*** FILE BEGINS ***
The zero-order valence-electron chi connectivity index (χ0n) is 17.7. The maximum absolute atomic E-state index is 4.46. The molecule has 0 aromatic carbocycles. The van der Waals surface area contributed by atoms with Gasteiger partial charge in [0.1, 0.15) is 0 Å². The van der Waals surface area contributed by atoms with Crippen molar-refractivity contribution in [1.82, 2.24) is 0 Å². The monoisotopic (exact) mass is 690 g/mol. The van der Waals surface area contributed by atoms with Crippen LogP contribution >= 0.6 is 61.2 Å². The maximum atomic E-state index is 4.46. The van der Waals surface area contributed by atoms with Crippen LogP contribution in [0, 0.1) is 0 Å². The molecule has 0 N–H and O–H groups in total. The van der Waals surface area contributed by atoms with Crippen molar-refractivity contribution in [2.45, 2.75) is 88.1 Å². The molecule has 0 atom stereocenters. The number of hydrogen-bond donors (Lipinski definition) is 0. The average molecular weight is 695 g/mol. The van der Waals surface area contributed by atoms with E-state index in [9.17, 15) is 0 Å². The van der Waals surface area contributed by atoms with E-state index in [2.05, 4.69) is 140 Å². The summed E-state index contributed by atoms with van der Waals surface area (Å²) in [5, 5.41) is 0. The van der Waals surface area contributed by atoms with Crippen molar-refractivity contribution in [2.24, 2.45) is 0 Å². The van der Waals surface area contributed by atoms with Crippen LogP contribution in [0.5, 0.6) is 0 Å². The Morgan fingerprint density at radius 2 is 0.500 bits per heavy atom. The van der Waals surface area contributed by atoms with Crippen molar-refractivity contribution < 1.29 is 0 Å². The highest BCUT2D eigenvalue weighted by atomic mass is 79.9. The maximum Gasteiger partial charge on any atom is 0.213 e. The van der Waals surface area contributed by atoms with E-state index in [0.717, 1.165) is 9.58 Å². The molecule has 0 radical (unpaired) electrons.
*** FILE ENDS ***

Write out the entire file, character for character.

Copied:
The zero-order valence-electron chi connectivity index (χ0n) is 17.7. The maximum absolute atomic E-state index is 4.46. The molecule has 0 aromatic carbocycles. The van der Waals surface area contributed by atoms with Gasteiger partial charge in [0.1, 0.15) is 0 Å². The van der Waals surface area contributed by atoms with Crippen molar-refractivity contribution in [1.82, 2.24) is 0 Å². The monoisotopic (exact) mass is 690 g/mol. The van der Waals surface area contributed by atoms with Crippen LogP contribution >= 0.6 is 61.2 Å². The maximum atomic E-state index is 4.46. The van der Waals surface area contributed by atoms with Crippen LogP contribution in [0, 0.1) is 0 Å². The molecule has 0 N–H and O–H groups in total. The van der Waals surface area contributed by atoms with Crippen molar-refractivity contribution in [2.45, 2.75) is 88.1 Å². The molecule has 0 atom stereocenters. The number of hydrogen-bond donors (Lipinski definition) is 0. The average molecular weight is 695 g/mol. The van der Waals surface area contributed by atoms with E-state index in [9.17, 15) is 0 Å². The van der Waals surface area contributed by atoms with E-state index in [2.05, 4.69) is 140 Å². The summed E-state index contributed by atoms with van der Waals surface area (Å²) in [5, 5.41) is 0. The van der Waals surface area contributed by atoms with Crippen molar-refractivity contribution in [2.24, 2.45) is 0 Å². The van der Waals surface area contributed by atoms with Crippen LogP contribution in [0.5, 0.6) is 0 Å². The Morgan fingerprint density at radius 2 is 0.500 bits per heavy atom. The van der Waals surface area contributed by atoms with Crippen molar-refractivity contribution < 1.29 is 0 Å². The highest BCUT2D eigenvalue weighted by atomic mass is 79.9. The maximum Gasteiger partial charge on any atom is 0.213 e. The van der Waals surface area contributed by atoms with E-state index in [0.717, 1.165) is 9.58 Å². The molecule has 0 radical (unpaired) electrons.